2) General health motivation, health beliefs, and cues to action

Among the variables of the extended health belief model, general health motivation, health beliefs (perceived susceptibility, perceived severity, perceived benefit, and perceived barrier), and cues to action were measured using the subscales from an adapted version of the scale developed by Kim et al. [28]. Kim et al. [28] devised the Motivation to Change Lifestyle and Health Behaviors for Dementia Risk Reduction (MCLHB-DRR) Scale for adults aged 50 or older, and its adapted version used in this study was developed by Choi et al. [20]. Kim et al. [28] developed the MCLHB-DRR Scale to assess motivation for changing lifestyle habits and health behaviors to reduce one’s risk of dementia by modifying questions from previous studies that applied the health belief model to breast cancer screening and cognitive tests, based on focus group interviews with 34 middle-aged and older Australians aged 50 years or older [28]. The scale contains a total of 27 questions and 7 subscales, and this study used the tool except for the self-efficacy subscale. More specifically, the scale used consists of 4 questions about general health motivation, 4 questions about perceived susceptibility, 5 questions about perceived severity, 4 questions about perceived benefit, 4 questions about perceived barrier, and 4 questions about cues to action. Each item is scored on a 5-point Likert scale, ranging from 1 point (=‘Not at all’) to 5 points (=‘Very much’), and higher scores indicate higher levels of general health motivation, perceived susceptibility, perceived severity, perceived benefit, perceived barrier, and cues to action. Regarding the reliability of each subscale, the values of Cronbach’s α were reported as .60 for general health motivation, .86 for perceived susceptibility, .72 for perceived severity, .69 for perceived benefit, .74 for perceived barrier, and .68 for cues to action in Kim et al. [28]. In this study, the values of Cronbach’s α were calculated as .83 for general health motivation, .92 for perceived susceptibility, .74 for perceived severity, .91 for perceived benefit, .92 for perceived barrier, and .82 for cues to action.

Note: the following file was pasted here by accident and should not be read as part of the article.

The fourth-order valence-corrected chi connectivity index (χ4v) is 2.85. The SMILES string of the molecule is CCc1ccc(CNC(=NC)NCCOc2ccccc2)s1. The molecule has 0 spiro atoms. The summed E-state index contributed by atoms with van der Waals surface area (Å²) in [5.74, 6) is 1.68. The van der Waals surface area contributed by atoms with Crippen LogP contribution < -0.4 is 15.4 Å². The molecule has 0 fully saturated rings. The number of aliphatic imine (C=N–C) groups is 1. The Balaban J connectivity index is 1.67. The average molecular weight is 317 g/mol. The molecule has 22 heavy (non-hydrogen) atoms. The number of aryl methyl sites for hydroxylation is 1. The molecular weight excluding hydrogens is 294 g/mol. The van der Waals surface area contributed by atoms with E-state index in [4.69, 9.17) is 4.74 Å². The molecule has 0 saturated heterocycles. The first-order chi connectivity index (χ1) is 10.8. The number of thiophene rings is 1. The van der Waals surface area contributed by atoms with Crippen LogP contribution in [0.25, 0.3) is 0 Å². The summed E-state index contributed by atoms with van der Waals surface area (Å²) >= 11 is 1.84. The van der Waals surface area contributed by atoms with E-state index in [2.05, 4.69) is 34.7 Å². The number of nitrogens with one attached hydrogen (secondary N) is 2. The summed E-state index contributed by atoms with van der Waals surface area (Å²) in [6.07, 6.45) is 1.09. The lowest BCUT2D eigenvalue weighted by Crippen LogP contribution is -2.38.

3) Self-efficacy

Self-efficacy for dementia preventive behaviors was measured using the self-efficacy scale developed by the researcher. This tool was created based on the guidelines for development of a self-efficacy scale presented by Bandura [29] by referring to the self-efficacy scale developed by Gu [30], which was also developed based on the guidelines presented by Bandura [29]. The researcher devised 10 questions in connection with the questions of the assessment tool for dementia preventive behaviors in order to measure confidence in specific dementia preventive behaviors according to Bandura’s [29] definition of self-efficacy. Then, assessment of the content validity of the developed scale was performed through evaluations by two nursing professors. As a result, the content validity index was more than 0.8 for all items, so all the items were adopted and the scale was finalized. This scale consists of 10 questions in total, and each item is assessed on a 5-point Likert scale, ranging from 1 point (=‘Not at all confident’) to 5 points (=‘Very confident’). Higher scores indicate a higher level of self-efficacy for dementia preventive behaviors. Regarding the reliability of the tool, the value of Cronbach’s α was reported as .77 in the study by Gu [30] and it was calculated as .72 in this study.
4. Data collection
In this study, data collection was conducted from April 21 to May 28, 2021 among older adults at high risk for dementia who visited a public health center and its dementia care center after obtaining consent from the director of the public health center in H-gun, Gyeongsangnam-do. Data was collected using questionnaires from the older adults at high risk for dementia who gave written informed consent after they were informed of the purpose, necessity, and procedures of the study. It took approximately 15 to 20 minutes to complete the questionnaire. When some participants had difficulty filling out the questionnaire due to presbyopia or illiteracy or needed assistance in completing the questionnaire, the researcher read aloud each item of the questionnaire to the participants and asked them to respond verbally.
5. Ethical considerations
This study was conducted only with people who gave written informed consent to participate in the study after receiving approval from the IRB of Gyeongsang National University (IRB approval No.: GIRB-A21-Y-0005) before data collection. The study participants were given explanations about the purpose and methods of the study, rights of research participants, anonymity of information collected from them, and their right to withdraw from the study at any time. They were also informed that the collected data would not be used for purposes other than research and would be stored for 3 years after the completion of the study and then discarded. To guarantee the anonymity of the participants, unique codes were assigned to the collected data and personal information. The participants were given a small gift along with a leaflet on dementia prevention as a token of appreciation for their participation in the study.